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Prepping for the city budget

Mayor Turner gives a brief preview of what is to come.

Mayor Sylvester Turner

Mayor Sylvester Turner

Mayor Sylvester Turner said Friday that he expects to lay off 40 city employees and eliminate 54 vacant positions as he seeks to close a budget shortfall of as much as $160 million, his first public estimate of the personnel reductions required to balance Houston’s books.

Turner did not specify which departments would bear the brunt of the cuts, but said he would not lay off police officers or civilians working in the Houston Police Department. He added that he would be resistant to trimming the parks or library departments.

The mayor emphasized that if City Council members alter his proposed budget, more layoffs are likely.

“Until this budget is voted on and approved by the members of City Council, it is very, very preliminary,” Turner said. “If there are any changes that reduce the shared sacrifice that is embedded within my budget that I will propose, the layoffs will exponentially increase.”

Turner said he intends to submit an executive summary of the budget to council members no later than April 15, with the goal of approving the budget in early May. The city must finalize its budget by July.

Houston’s financial shortfall had been projected to be $126 million, but Turner has revised that figure to as much as $160 million.

I’m very curious to see what the executive summary will look like. As the story notes, Mayor Parker wound up cutting a lot more jobs back in 2010. I’m not sure what Mayor Turner has in mind that will allow fewer jobs to be lost – maybe more of them are higher-paying jobs, who knows – but I can’t wait to see. Perhaps the “shared sacrifice” aspect of this includes some use of TIRZ funds, or concessions on how much the city pays into pension funds. Any guesses out there?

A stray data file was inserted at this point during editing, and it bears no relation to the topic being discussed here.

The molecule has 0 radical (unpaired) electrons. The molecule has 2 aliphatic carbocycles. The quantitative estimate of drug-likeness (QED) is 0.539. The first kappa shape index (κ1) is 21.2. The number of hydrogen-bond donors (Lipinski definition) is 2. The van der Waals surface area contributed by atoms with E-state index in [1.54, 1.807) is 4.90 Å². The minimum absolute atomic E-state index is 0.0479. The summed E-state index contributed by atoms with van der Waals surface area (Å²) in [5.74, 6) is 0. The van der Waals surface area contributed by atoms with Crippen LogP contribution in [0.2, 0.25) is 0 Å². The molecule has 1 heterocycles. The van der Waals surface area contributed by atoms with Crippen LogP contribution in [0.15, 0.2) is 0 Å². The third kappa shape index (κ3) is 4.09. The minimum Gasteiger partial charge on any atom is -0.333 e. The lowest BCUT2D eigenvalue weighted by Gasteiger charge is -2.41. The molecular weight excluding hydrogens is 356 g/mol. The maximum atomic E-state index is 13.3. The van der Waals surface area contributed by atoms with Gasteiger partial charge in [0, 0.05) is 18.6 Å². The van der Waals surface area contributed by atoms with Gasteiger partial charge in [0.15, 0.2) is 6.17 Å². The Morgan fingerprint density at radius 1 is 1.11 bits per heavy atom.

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One Comment

  1. Steve Houston says:

    Charles, the Mayor could eliminate the highest paying 94 positions in the city and it wouldn’t amount to much of a savings, just as Parker’s cuts were closer to 800 because they were generally among the lowest paying spots (as her department heads were given record raises). As he is going to unveil his proposed budget well ahead of previously established schedules, I suspect he is prepared for a lot of hand wringing from all the usual councilmen, HOPE, etc., about specific cuts but I do think he has obtained various concessions for the short term to make such an announcement.